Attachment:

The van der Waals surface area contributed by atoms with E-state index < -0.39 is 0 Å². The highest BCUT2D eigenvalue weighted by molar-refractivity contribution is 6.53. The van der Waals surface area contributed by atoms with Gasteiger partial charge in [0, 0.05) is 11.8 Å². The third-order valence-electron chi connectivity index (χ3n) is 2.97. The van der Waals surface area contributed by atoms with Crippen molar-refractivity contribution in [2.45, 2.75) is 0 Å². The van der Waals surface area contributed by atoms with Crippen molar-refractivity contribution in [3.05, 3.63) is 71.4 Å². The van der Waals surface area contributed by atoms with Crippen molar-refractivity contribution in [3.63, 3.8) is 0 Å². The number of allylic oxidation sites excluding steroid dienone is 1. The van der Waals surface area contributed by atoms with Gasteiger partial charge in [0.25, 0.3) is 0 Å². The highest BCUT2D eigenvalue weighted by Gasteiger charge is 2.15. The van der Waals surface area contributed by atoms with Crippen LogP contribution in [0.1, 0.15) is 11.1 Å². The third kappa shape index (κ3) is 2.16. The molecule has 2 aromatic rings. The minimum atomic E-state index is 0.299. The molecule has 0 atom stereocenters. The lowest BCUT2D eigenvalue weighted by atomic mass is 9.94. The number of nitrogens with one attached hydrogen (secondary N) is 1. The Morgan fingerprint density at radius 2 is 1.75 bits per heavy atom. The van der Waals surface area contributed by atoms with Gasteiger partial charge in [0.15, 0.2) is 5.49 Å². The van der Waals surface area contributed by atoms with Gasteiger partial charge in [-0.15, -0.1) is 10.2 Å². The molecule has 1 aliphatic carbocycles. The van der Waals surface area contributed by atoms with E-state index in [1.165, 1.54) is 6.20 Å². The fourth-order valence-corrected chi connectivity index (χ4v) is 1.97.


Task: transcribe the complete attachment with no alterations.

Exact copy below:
The van der Waals surface area contributed by atoms with E-state index < -0.39 is 0 Å². The highest BCUT2D eigenvalue weighted by molar-refractivity contribution is 6.53. The van der Waals surface area contributed by atoms with Gasteiger partial charge in [0, 0.05) is 11.8 Å². The third-order valence-electron chi connectivity index (χ3n) is 2.97. The van der Waals surface area contributed by atoms with Crippen molar-refractivity contribution in [2.45, 2.75) is 0 Å². The van der Waals surface area contributed by atoms with Crippen molar-refractivity contribution in [3.05, 3.63) is 71.4 Å². The van der Waals surface area contributed by atoms with Crippen molar-refractivity contribution in [3.63, 3.8) is 0 Å². The number of allylic oxidation sites excluding steroid dienone is 1. The van der Waals surface area contributed by atoms with Gasteiger partial charge in [0.25, 0.3) is 0 Å². The highest BCUT2D eigenvalue weighted by Gasteiger charge is 2.15. The van der Waals surface area contributed by atoms with Crippen LogP contribution in [0.1, 0.15) is 11.1 Å². The third kappa shape index (κ3) is 2.16. The molecule has 2 aromatic rings. The minimum atomic E-state index is 0.299. The molecule has 0 atom stereocenters. The lowest BCUT2D eigenvalue weighted by atomic mass is 9.94. The number of nitrogens with one attached hydrogen (secondary N) is 1. The Morgan fingerprint density at radius 2 is 1.75 bits per heavy atom. The van der Waals surface area contributed by atoms with Gasteiger partial charge in [0.15, 0.2) is 5.49 Å². The van der Waals surface area contributed by atoms with Gasteiger partial charge in [-0.15, -0.1) is 10.2 Å². The molecule has 1 aliphatic carbocycles. The van der Waals surface area contributed by atoms with E-state index in [1.165, 1.54) is 6.20 Å². The fourth-order valence-corrected chi connectivity index (χ4v) is 1.97.